2. 2. Temporary labour migrantTemporary labour migrants (also known as guest workers or overseas contract workers): people whomigrate for a limited period of time in order to take up employment and send money home. (UNESCO –United Nations Educational, Scientific and Cultural organization)Highly skilled and business migrantsHighly skilled and business migrants: people with qualifications as managers, executives, professionals,technicians or similar, who move within the internal labour markets of trans-national corporations andinternational organisations, or who seek employment through international labour markets for scarce skills.Many countries welcome such migrants and have special skilled and business migration programmes toencourage them to come. (UNESCO – United Nations Educational, Scientific and Cultural organization)Irregular migrantsIrregular migrants (or undocumented / illegal migrants): people who enter a country, usually in search ofemployment, without the necessary documents and permits. (UNESCO – United Nations Educational,Scientific and Cultural organization)Forced migrationForced migration: in a broader sense, this includes not only refugees and asylum seekers but also peopleforced to move due to external factors, such as environmental catastrophes or development projects. Thisform of migration has similar characteristics to displacement. (UNESCO – United Nations Educational,Scientific and Cultural organization)Forced Migration is a general term to describe a migratory movement in which an element of coercionexists, including threats to life and livelihood, arising from natural or man-made causes, such as movementsof refugees and internally displaced persons as well as people displaced by political instability, conflict,natural or environmental disasters, chemical or nuclear disasters, famine, or development projects. (GlobalMigration Group)Family reunificationFamily members (or family reunion / family reunification migrants): people sharing family ties joiningpeople who have already entered an immigration country under one of the above mentioned categories.Many countries recognise in principle the right to family reunion for legal migrants. Other countries,especially those with contract labour systems, deny the right to family reunion. (UNESCO – United NationsEducational, Scientific and Cultural organization)Return migrantsReturn migrants: people who return to their countries of origin after a period in another country. (UNESCO– United Nations Educational, Scientific and Cultural organization)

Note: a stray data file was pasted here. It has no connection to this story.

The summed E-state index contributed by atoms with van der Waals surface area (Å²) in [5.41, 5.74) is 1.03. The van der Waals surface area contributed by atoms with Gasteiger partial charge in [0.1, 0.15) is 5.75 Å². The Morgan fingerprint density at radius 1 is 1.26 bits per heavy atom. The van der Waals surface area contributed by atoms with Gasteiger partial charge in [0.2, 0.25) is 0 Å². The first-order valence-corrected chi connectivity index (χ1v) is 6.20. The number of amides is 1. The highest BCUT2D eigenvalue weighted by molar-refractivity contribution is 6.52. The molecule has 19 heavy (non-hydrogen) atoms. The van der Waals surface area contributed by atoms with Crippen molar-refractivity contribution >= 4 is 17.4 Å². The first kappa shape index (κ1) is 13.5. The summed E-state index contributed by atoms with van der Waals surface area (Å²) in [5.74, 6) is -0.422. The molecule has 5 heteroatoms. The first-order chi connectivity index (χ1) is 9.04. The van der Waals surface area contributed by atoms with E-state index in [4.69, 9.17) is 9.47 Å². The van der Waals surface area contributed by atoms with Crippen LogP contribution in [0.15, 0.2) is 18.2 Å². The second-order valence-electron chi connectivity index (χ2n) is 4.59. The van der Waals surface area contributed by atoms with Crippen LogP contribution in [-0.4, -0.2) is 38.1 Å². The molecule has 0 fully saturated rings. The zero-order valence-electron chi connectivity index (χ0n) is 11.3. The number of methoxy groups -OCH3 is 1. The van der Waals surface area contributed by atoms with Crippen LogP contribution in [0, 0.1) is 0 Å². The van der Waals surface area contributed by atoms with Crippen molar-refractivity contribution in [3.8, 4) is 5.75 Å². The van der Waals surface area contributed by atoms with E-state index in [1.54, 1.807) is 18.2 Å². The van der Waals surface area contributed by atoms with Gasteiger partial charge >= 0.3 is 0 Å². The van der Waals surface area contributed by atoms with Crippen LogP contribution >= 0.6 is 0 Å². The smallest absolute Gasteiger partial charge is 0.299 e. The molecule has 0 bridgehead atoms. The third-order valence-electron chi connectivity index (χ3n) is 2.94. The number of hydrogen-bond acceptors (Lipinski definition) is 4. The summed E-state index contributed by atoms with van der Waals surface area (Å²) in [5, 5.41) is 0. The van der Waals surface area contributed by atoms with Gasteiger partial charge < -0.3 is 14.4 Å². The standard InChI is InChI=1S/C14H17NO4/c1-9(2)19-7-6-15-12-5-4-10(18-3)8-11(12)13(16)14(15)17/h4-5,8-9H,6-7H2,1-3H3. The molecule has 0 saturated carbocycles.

3. 3. Transit MigrationTransit migration refers to the regular or irregular movement of a person through any State on any journeyto the State of employment or from the State of employment to the State of origin or the State of habitualresidence. (Global Migration Group)Return MigrationReturn migration refers to the “movement of a person returning to his/her country of origin or habitualresidence usually after spending at least one year in another country. This return may or may not bevoluntary. Return migration includes voluntary repatriation.” (Global Migration Group)Asylum seekerThe terms asylum-seeker and refugee are often confused: an asylum-seeker is someone who says he or sheis a refugee, but whose claim has not yet been definitively evaluated. (UNHCR)RefugeeThe terms asylum-seeker and refugee are often confused: an asylum-seeker is someone who says he or sheis a refugee, but whose claim has not yet been definitively evaluated. (UNHCR)Refugees are forced to flee to save their lives or preserve their freedom. (UNHCR)Roma and TravellerThe Roma, who count about 10 million people, are present in almost all Council of Europe member states.«Roma» means «man of the Roma ethnic group» or «husband», depending on the variant of Romani or theauthor. The Roma are – with the Sinti and Kale – one of the three main branches of the Roma (genericterm), a people originally from northern India. There are approximately 10 million Roma in Europe(estimates vary from 8 to 15 million; «approximately 10 million» seems best to us). They are mainly foundin the Balkans and in Central and Eastern Europe. The Travellers, who include both nomadic Roma and Sintiand others who are not of Roma origin but have a nomadic lifestyle (Irish Travellers, Swiss Yenish, SicilianCamminanti, etc.). (Council of Europe)